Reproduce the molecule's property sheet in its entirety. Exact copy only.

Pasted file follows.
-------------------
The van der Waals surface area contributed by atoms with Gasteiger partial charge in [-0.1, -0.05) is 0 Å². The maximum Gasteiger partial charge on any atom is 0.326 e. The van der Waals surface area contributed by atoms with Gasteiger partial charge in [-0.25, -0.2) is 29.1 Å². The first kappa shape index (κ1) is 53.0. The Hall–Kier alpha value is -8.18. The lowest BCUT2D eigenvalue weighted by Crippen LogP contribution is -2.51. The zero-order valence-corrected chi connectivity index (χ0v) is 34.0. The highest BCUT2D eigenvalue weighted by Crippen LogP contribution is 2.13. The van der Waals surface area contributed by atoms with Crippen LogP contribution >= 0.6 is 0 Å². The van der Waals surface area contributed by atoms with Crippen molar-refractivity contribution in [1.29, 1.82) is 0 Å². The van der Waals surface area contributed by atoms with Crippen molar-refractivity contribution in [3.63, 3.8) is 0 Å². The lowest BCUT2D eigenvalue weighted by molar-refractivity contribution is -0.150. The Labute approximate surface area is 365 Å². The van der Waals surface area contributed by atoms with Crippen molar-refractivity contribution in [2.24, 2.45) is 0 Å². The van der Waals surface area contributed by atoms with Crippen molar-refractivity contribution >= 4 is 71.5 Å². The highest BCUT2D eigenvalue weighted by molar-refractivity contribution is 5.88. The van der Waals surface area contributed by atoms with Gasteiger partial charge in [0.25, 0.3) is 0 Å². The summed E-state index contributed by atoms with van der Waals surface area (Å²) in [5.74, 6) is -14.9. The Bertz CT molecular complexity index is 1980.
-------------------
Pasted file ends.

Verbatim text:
The van der Waals surface area contributed by atoms with Gasteiger partial charge in [-0.1, -0.05) is 0 Å². The maximum Gasteiger partial charge on any atom is 0.326 e. The van der Waals surface area contributed by atoms with Gasteiger partial charge in [-0.25, -0.2) is 29.1 Å². The first kappa shape index (κ1) is 53.0. The Hall–Kier alpha value is -8.18. The lowest BCUT2D eigenvalue weighted by Crippen LogP contribution is -2.51. The zero-order valence-corrected chi connectivity index (χ0v) is 34.0. The highest BCUT2D eigenvalue weighted by Crippen LogP contribution is 2.13. The van der Waals surface area contributed by atoms with Crippen LogP contribution >= 0.6 is 0 Å². The van der Waals surface area contributed by atoms with Crippen molar-refractivity contribution in [1.29, 1.82) is 0 Å². The van der Waals surface area contributed by atoms with Crippen molar-refractivity contribution in [3.63, 3.8) is 0 Å². The lowest BCUT2D eigenvalue weighted by molar-refractivity contribution is -0.150. The Labute approximate surface area is 365 Å². The van der Waals surface area contributed by atoms with Crippen molar-refractivity contribution in [2.24, 2.45) is 0 Å². The van der Waals surface area contributed by atoms with Crippen molar-refractivity contribution >= 4 is 71.5 Å². The highest BCUT2D eigenvalue weighted by molar-refractivity contribution is 5.88. The van der Waals surface area contributed by atoms with Gasteiger partial charge in [0.25, 0.3) is 0 Å². The summed E-state index contributed by atoms with van der Waals surface area (Å²) in [5.74, 6) is -14.9. The Bertz CT molecular complexity index is 1980.